“My son was standing at the entrance and I didn’t recognize him. He looked emaciated, his head was shaved. He was wearing an oversized dirty orange sweater and using rain boots that were about size 13 when he had the dimension 8 or 9”, she mentioned. “He came in weighing around 185lbs and when I saw him he had lost almost 50lbs. He looked like a prisoner. It broke my heart.” “I should have taken him out straight away, however, the school was so convincing and drilled into my head that it was what was best for him when in reality it was turned out to be the worst mistake of my life.” Fernandez released her son from Agape in October 2019 after 8 months of torture and abuse.

Fernandez revealed that her son Corey told her he was dragged out of bed at night during the Ozark winter and made to roll around in camel waste. “I remember him telling me, if that was normal, how he and other children had been dragged out of bed at night during the Ozark winter and made to roll around in the mud of camel. He said, ‘That’s where I got rosy-eyed.’ He was told that it builds character,” Fernandez said.

Fernandez revealed that as punishment, youngsters at the school were given “soggy tortillas” with “cooked moldy beans” which they were forced to eat. And, that’s what they would be served at dinner. She also revealed that the so-called animal therapy never happened. Rather, they were only allowed to work with a German Shepherd (named Canine) and a horse that was later put down for misbehavior. “The staff member shot and killed the dog because he didn’t obey him and couldn’t be qualified,” Fernandez said.

Another student, Josh Bradney, 20, who was 12 when he left for school, said he was often raped as a student. “Agape is what threatens an academic’s future,” Bradney told the Daily Mail. “It’s a cult that tries to brainwash young people into believing that they are horrible people who end up in hell. That their father and mother didn’t need them. That they deserve abuse.”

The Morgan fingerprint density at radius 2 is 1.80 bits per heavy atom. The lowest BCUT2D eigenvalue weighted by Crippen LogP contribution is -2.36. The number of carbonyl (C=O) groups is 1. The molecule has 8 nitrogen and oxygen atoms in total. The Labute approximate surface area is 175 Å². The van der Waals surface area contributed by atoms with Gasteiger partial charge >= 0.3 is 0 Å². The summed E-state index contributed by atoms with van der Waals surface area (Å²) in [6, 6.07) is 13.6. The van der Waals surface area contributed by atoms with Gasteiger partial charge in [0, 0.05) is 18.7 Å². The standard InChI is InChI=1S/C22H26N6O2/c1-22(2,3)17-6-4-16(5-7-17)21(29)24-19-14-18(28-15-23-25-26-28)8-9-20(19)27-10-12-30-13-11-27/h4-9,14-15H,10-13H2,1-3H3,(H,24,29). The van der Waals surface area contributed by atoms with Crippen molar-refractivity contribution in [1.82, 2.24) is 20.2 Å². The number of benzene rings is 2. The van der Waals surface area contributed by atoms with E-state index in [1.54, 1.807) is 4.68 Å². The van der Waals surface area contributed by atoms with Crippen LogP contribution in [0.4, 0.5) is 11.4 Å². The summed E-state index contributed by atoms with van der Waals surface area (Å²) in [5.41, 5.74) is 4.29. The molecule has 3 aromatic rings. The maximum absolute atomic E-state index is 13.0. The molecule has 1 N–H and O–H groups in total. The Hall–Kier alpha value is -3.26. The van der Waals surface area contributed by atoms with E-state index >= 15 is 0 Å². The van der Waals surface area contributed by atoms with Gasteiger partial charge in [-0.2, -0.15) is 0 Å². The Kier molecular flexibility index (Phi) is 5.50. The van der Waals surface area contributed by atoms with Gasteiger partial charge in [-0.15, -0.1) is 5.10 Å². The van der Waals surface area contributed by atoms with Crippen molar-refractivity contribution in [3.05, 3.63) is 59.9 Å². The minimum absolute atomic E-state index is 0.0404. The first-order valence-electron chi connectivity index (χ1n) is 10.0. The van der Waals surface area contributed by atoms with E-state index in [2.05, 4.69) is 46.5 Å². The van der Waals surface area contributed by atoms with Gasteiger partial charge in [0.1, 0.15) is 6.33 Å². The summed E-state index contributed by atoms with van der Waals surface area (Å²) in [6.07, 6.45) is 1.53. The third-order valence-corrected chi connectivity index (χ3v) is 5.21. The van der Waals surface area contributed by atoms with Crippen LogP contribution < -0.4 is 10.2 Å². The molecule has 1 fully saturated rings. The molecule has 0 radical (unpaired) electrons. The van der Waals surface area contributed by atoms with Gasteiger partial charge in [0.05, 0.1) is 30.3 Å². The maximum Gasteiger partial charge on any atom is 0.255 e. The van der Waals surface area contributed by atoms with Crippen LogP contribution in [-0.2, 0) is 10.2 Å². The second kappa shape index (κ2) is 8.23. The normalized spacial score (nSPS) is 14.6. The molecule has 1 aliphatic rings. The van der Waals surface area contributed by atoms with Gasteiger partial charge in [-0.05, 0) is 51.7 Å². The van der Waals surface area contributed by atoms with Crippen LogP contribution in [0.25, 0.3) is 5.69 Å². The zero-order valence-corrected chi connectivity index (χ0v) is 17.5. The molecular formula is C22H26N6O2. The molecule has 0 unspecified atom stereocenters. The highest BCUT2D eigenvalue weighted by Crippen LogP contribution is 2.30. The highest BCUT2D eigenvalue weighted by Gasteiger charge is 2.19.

Bradney described an incident in which he was said to have been so overwhelmed by a group of academics that he was taken to the doctor. He claimed that a worker member asked him to lie and say he was injured in a football match, although he did not play there. His then doctor, Dr David Smock, 56, is now behind bars after being charged with 15 sex offenses and attempting to sodomize a 13-year-old in the bath.

“It wasn’t a safe place. I couldn’t tell any of the staff or the doctor what was really happening to me, besides the sexual abuse, or I would be in even deeper trouble. I was completely happy and relieved after hearing about his arrest,” Fernandez added, “I gotta see them all held accountable. I gotta see them prosecuted and see the university shut down. I gotta see all these kids compensated for a good life.” -psychological being.

After leaving Agapé, the mother had to place her son in a real therapy program, Sundown Bay Academy in Mexico, for another 15 months due to his experience at school. “He was completely happy, healthy, darling, fed and we were allowed out on the town, even had one-day visits together,” Fernandez said.

Robert Bucklin, 28, who now works as a hospital guard and attended Agapé from 2007 to 2013, has been actively trying to shut down the university since leaving.

Clyde P. Johnson